The saucy hipsters of Brooklyn take the stage in Williamsburg! The Musical, a raucous spoof of the thrumming young neighborhood. Writers Nicola Barber, Will Brumley, Brooke Fox, and Kurt Gellersted have slathered a formulaic story with the irony and zest of this fashion-forward, overly intellectual crowd, replete with sarcasm and skinny jeans. The story centers around Piper Paris, a newcomer on the block. She moves into a crumbling apartment building and discovers that her Polish landlady is being threatened by carnivorous real estate scavenger Amina Snatch, a Cruella DeVil with a perky black bob. Despondent on her 30th birthday, Piper decides to end her life by leaping off the Williamsburg Bridge. Shlomo, a cheerful dry cleaner (and Hassidic Jew), talks her down, and the two begin an unlikely, clunky, yet endearing courtship. As Shlomo and Piper fall in love, Snatch continues to circle the neighborhood, turning unsuspecting hipsters into zombies to peddle the accoutrements of her slick company.
Any New Yorker who's in the know will appreciate jokes about the L train's inefficiency, the changing demographics and gentrification of the city's neighborhoods, and the exhausting quest for cool. Although a few of the winks are conveyed a bit too broadly, Gellersted and Fox have created an infectious, catchy score that frequently hits its emotional mark. One example is "Craigslist Hook-Up/Missed Connections," which pokes fun at the desperate language of personal ads while also capturing the loneliness of living in a city where casual encounters are plenty but intimate relationships are few.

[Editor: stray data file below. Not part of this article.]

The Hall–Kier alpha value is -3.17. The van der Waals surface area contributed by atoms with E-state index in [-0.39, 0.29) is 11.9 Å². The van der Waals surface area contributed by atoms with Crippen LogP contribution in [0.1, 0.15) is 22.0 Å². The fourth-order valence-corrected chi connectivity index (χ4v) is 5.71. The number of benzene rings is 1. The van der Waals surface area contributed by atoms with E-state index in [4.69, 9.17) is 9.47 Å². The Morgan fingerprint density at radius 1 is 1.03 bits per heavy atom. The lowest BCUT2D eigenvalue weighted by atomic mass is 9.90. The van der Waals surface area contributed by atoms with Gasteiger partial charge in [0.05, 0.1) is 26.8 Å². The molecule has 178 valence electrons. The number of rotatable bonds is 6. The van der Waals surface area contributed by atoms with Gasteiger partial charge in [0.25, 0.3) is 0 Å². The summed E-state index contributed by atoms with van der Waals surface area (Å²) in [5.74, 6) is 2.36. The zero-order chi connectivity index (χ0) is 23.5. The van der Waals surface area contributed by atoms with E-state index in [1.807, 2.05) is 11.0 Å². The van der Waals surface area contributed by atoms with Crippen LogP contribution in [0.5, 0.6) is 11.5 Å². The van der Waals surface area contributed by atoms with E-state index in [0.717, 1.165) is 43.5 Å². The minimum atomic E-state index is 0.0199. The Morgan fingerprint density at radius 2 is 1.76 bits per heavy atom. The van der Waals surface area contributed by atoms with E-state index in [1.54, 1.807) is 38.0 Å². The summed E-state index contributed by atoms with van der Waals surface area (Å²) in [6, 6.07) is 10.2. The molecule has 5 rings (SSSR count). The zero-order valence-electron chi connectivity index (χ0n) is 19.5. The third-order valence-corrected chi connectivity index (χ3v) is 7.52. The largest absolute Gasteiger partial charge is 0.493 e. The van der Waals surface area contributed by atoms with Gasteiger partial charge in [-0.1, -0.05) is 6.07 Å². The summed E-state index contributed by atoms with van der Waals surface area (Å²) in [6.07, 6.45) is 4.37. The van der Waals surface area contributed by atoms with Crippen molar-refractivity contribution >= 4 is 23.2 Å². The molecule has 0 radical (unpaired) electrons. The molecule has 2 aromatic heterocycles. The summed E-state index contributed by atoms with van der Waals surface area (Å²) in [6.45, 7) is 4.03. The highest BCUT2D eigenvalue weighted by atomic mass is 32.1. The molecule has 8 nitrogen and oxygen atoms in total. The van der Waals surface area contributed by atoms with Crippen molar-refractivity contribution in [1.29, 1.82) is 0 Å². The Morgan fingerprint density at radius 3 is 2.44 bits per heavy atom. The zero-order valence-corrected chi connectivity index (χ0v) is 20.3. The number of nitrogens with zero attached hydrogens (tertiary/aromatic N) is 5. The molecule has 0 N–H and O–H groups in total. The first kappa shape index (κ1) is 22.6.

Director and choreographer Deborah Wolfson keeps the action charging across the stage, but the tone often diverges wildly between earnestness and irony. It's often unclear whether this is a celebration, critique, or loving spoof (which I suspect it is) of this neighborhood. Thankfully, Alison Guinn (as the petulant Piper) and Evan Shyer (as the charming Shlomo) make their roles and relationship crystal clear. Without poking fun at themselves, they embody their characters with pluck and sincerity. Their supercharged power duet, "We Can't Look (And We Can't Touch)," is one of the production's most electric moments.
It's a messy life in Williamsburg, and the opening number begins with the silhouette of a frenetically dancing hipster—soon, another joins in, until there is a thrashing mob of hipsters, moving in rhythm. This assimilative movement betrays a culture in which its members don't (but clearly do!) care what other people think, and this cutthroat race to be the hippest of them all creates a visibly homogeneous human landscape. An entertaining trip to a nifty neighborhood (no subway ride required), Williamsburg! is a production struggling to figure out what it wants to say.
Note: This production is part of the 2007 New York International Fringe Festival.